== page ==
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Year : 2020  |  Volume : 36  |  Issue : 2  |  Page : 233-237

Evaluation of King's vision videolaryngoscope and glidescope on hemodynamic stress response to laryngoscopy and endotracheal intubation

Department of Anesthesia and Surgical ICU, Faculty of Medicine, Tanta University, Tanta, Egypt

Correspondence Address:
Dr. Nagat S EL-Shmaa
Department of Anesthesia, Surgical ICU and Pain Medicine, Faculty of Medicine, Tanta University, Tanta
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Source of Support: None, Conflict of Interest: None

DOI: 10.4103/joacp.JOACP_183_18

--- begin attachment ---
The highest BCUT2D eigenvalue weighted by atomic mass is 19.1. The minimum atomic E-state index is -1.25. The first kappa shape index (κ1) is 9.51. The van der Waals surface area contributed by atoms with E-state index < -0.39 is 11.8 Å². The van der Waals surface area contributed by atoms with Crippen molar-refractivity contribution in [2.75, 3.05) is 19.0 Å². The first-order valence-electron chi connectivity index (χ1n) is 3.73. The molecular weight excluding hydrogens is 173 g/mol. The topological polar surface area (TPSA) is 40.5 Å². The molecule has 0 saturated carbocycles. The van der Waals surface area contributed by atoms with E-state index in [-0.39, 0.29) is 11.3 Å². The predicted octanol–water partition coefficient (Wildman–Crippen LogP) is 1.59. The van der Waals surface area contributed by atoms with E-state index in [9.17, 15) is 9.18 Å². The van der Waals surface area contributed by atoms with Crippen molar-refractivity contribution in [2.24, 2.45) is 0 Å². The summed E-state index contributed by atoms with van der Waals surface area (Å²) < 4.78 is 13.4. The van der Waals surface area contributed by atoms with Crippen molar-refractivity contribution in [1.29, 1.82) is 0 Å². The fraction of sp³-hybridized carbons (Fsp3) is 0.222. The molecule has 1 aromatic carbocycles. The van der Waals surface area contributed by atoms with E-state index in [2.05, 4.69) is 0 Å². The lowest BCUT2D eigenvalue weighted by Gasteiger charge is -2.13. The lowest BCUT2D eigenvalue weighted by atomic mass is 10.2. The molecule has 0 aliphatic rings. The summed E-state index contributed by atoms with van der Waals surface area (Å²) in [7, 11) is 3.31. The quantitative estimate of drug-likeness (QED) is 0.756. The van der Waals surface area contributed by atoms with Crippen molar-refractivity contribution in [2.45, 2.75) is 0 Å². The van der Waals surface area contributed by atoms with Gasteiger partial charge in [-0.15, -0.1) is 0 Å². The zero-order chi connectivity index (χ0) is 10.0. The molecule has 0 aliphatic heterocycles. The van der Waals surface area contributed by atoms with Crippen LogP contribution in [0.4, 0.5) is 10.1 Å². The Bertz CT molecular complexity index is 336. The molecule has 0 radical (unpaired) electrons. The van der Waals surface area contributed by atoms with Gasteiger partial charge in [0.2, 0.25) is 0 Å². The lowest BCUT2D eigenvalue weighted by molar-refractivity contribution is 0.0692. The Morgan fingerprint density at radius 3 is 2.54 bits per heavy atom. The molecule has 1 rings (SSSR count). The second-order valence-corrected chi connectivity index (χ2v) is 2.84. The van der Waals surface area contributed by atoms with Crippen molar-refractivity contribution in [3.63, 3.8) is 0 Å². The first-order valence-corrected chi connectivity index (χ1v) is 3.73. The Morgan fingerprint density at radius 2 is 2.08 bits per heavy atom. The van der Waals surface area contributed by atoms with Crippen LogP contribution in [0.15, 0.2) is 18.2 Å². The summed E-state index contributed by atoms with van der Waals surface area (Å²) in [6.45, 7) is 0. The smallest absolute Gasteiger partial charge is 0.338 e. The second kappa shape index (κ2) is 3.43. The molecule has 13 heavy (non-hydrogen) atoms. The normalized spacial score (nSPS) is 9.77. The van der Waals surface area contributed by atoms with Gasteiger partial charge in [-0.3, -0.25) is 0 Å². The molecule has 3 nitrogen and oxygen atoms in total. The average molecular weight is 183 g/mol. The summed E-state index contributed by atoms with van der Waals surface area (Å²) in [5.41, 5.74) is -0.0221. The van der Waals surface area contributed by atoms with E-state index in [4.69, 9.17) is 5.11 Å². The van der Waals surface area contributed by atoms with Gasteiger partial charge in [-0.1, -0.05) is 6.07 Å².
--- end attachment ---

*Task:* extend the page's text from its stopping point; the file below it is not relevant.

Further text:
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Background and Aims: We hypothesis that the use of novel airway devices would decrease hemodynamic stress response (HDSR) to laryngoscopy and endotracheal (ET) intubation. The aim of our study was to evaluate the hemodynamic stress response (HDSR) to laryngoscopy and tracheal intubation using the King vision video laryngoscope (KVVL) versus glidescope (GLS). Material and Methods: A prospective randomized, comparative study that was conducted on 80 patients of both sexes; American Society of Anesthesiologists physical status I and II with no anticipated difficult airway, aged 20–60 years; who were scheduled for elective surgical procedure under general anesthesia. Patients were randomly allocated into two groups (40 each). Group I: laryngoscopy and tracheal intubation were carried out using KVVL, Group II: laryngoscopy and tracheal intubation were carried out using GLS. The two groups were compared for noninvasive hemodynamic data such as heart rate and mean arterial pressure. Time to successful intubation and number of attempts were recorded. Hemodynamic parameters were recorded at the preinduction, after induction, at intubation, 1 min, 3 min, 5 min, 10 min, and 15 min. Results: There was significant decrease (P < 0.05) in HR and MBP in both groups just before intubation. In comparison with the baseline, HR and MBP in group I and group II increased but this difference was not significant at 3 min and 5 min after intubation and returned to the baseline at 10 min after intubation and below the baseline at 15 min after intubation. Also, there were no significant differences in the hemodynamic response between the studied groups. Conclusion: Novel airway devices either KVVL or GLS are efficient in reducing HDSR to laryngoscopy and ET intubation.

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